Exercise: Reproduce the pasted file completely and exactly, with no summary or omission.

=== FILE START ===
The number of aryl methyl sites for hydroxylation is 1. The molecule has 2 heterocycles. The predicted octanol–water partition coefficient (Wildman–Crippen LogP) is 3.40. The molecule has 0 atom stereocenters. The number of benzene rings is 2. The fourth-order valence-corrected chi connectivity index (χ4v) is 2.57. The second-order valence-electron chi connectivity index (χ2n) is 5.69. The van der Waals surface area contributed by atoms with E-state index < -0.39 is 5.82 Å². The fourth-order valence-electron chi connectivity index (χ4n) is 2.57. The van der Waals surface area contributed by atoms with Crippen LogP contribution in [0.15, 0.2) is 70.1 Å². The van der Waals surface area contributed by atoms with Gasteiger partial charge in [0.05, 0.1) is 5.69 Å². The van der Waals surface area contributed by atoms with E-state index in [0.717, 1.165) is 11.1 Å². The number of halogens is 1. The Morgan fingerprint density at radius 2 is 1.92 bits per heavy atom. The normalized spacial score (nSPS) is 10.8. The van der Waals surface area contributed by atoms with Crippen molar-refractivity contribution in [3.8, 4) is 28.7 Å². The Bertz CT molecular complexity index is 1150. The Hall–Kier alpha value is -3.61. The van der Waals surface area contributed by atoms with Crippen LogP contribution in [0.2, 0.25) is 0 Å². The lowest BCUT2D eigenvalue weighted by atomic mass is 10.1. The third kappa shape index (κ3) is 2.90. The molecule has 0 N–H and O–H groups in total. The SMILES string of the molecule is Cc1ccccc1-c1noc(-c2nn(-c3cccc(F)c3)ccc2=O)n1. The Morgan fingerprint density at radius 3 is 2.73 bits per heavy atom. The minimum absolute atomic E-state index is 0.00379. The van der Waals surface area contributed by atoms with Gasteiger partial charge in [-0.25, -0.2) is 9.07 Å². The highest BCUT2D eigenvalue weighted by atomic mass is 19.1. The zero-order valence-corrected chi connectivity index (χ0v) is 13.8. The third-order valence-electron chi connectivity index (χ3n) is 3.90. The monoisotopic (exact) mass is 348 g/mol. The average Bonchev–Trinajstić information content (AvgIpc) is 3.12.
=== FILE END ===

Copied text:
The number of aryl methyl sites for hydroxylation is 1. The molecule has 2 heterocycles. The predicted octanol–water partition coefficient (Wildman–Crippen LogP) is 3.40. The molecule has 0 atom stereocenters. The number of benzene rings is 2. The fourth-order valence-corrected chi connectivity index (χ4v) is 2.57. The second-order valence-electron chi connectivity index (χ2n) is 5.69. The van der Waals surface area contributed by atoms with E-state index < -0.39 is 5.82 Å². The fourth-order valence-electron chi connectivity index (χ4n) is 2.57. The van der Waals surface area contributed by atoms with Crippen LogP contribution in [0.15, 0.2) is 70.1 Å². The van der Waals surface area contributed by atoms with Gasteiger partial charge in [0.05, 0.1) is 5.69 Å². The van der Waals surface area contributed by atoms with E-state index in [0.717, 1.165) is 11.1 Å². The number of halogens is 1. The Morgan fingerprint density at radius 2 is 1.92 bits per heavy atom. The normalized spacial score (nSPS) is 10.8. The van der Waals surface area contributed by atoms with Crippen molar-refractivity contribution in [3.8, 4) is 28.7 Å². The Bertz CT molecular complexity index is 1150. The Hall–Kier alpha value is -3.61. The van der Waals surface area contributed by atoms with Crippen LogP contribution in [0.2, 0.25) is 0 Å². The lowest BCUT2D eigenvalue weighted by atomic mass is 10.1. The third kappa shape index (κ3) is 2.90. The molecule has 0 N–H and O–H groups in total. The SMILES string of the molecule is Cc1ccccc1-c1noc(-c2nn(-c3cccc(F)c3)ccc2=O)n1. The Morgan fingerprint density at radius 3 is 2.73 bits per heavy atom. The minimum absolute atomic E-state index is 0.00379. The van der Waals surface area contributed by atoms with Gasteiger partial charge in [-0.25, -0.2) is 9.07 Å². The highest BCUT2D eigenvalue weighted by atomic mass is 19.1. The zero-order valence-corrected chi connectivity index (χ0v) is 13.8. The third-order valence-electron chi connectivity index (χ3n) is 3.90. The monoisotopic (exact) mass is 348 g/mol. The average Bonchev–Trinajstić information content (AvgIpc) is 3.12.